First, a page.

Of an estimated 1.4 -1.6 million marine species on Earth only 250,000- 300,000 (approximate figure) species are known to man. It comes as no surprise, when just one liter of seawater alone can host 20,000 different microbes.1,000 – 1,500 new marine species are identified each year!
With well over 16,000 marine fish species, these next 5 fish don’t even make a dent in the catalog of fish you probably haven’t even heard of but we thought we’d start somewhere. Here are some pretty Bizarre Fish you won’t forget that easily-
Aptly named for it’s resemblance to a crocodile, this unusual looking flathead species belongs to the flathead family Platycephalidae. This bottom-dwelling ambush hunter, feeds largely on smaller fish and crustaceans and is also known as De Beaufort’s flathead or crocodile flathead. It’s closely related to scorpionfish and stonefish. The crocodilefish is a mottled brown or green and grey color, ideal to camouflaged with their habitat, on a sandy or rubble sea bed. They are native to the western Pacific region including Philippines, Borneo, Papua New Guinea, New Caledonia, Palau, and even Indonesia. They can reach a length of 50 centimeters (20 in) and have very photographic eyes especially for underwater macro photography. Unlike actual crocodiles though, divers who come across a crocodile fish have little to worry about as the fish often remains very still, even if humans approach them.
Ocean Sunfish (Mola Mola)
This strange fish (yes, it is a fish!) that looks more like a gigantic rock or fossil is actually the heaviest known bony fish in the world. The Mola Mola, as the Ocean Sunfish is also known can grow up to 1.8 – 3.3m (5.9- 10.8 ft) and can weigh a staggering 1,000 kg (2,200 lbs)! Native to temperate and tropical waters around the World, this Pelagic fish can swim to depths of about 600 m (2,000 ft). This monster of a fish is seemingly docile towards humans and many divers have enjoyed the company of the Ocean Sunfish while Scuba diving. The fish however is not so loved by boaters as there have been instances of sunfish colliding with boats while surfacing causing significant damage to the boats. Ocean Sunfish can even jump out the water at the surface up to a height 10 feet (3 meters) in the air and land with a splash to shake off parasites that infest their skin. (For more read: Sumo Wrester of the Seas- The Ocean Sunfish (Mola Mola) )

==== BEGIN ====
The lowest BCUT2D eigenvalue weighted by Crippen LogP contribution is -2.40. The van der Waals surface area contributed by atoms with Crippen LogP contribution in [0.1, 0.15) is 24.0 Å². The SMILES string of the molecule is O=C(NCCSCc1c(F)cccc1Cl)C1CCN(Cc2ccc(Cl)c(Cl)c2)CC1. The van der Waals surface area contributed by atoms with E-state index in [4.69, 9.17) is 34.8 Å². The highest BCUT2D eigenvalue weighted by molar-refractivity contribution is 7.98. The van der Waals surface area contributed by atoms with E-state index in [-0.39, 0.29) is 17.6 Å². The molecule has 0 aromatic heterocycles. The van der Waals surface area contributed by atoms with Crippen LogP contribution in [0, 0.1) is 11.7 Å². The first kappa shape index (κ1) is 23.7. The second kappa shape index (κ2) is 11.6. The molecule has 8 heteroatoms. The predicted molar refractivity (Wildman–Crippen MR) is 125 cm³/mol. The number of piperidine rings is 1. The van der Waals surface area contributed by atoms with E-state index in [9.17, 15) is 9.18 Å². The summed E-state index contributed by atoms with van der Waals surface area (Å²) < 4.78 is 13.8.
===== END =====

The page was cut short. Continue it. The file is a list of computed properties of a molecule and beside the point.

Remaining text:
The Sea Lamprey native to the Atlantic coasts of Europe and North America and even found in the Great lakes of America is a weird looking jawless fish. It possess an almost eel like body, but unlike the eel its skeleton is made of cartilage rather than bone. This parasitic fish has an unusual wide oral disc similar to a suction-cup in place of its mouth and is filled with many small teeth arranged in circular rows. While the sea lamprey appears headless it actually has functional eyes and gills just like regular fish, it has a single dorsal and ventral finfolds. Sea lampreys grow up to 1.2 m in length, weighing up to 2.5 kg. They feed on a wide variety of fish like herring, mackerel, salmon, trout and even some sharks usuing they sucker to latch on to the host preventing their blood from clotting until they die of blood loss or infection. Only one in every seven host fish will survive this deadly parasitic fish.
Named for its long, thin snout and body to match, the trumpetfish is a relative of the seahorse. Often spotted vertically to blend with vertical coral like sea whips, pipe sponges or sea fans, the trumpetfish is a master of camouflage. They can however sometimes be yellow or green, with blue or purple heads but can still easily change color. Trumpetfish ‘can grow over a meter in length, with its head representing about one third of that length. They are found pretty much all over in coral atoll reefs or in lagoons.
This one you mostly know by its Hawaiian name Mahi-Mahi, but the dolphinfish is no where related to the mammals everyone knows as Dolphins. Found in most temperate, tropical and subtropical waters worldwide, the Mahi-Mahi is a popular for sport fishing as they dwell close to the surface. They also average 7 to 13 kilograms (15 to 29 lb) and come in dazzling colors like golden on the sides and bright blues and greens on the sides and back. It’s meat is popular in restaurants which is where you have hear of it as Mahi-Mahi and not Dolphin-fish.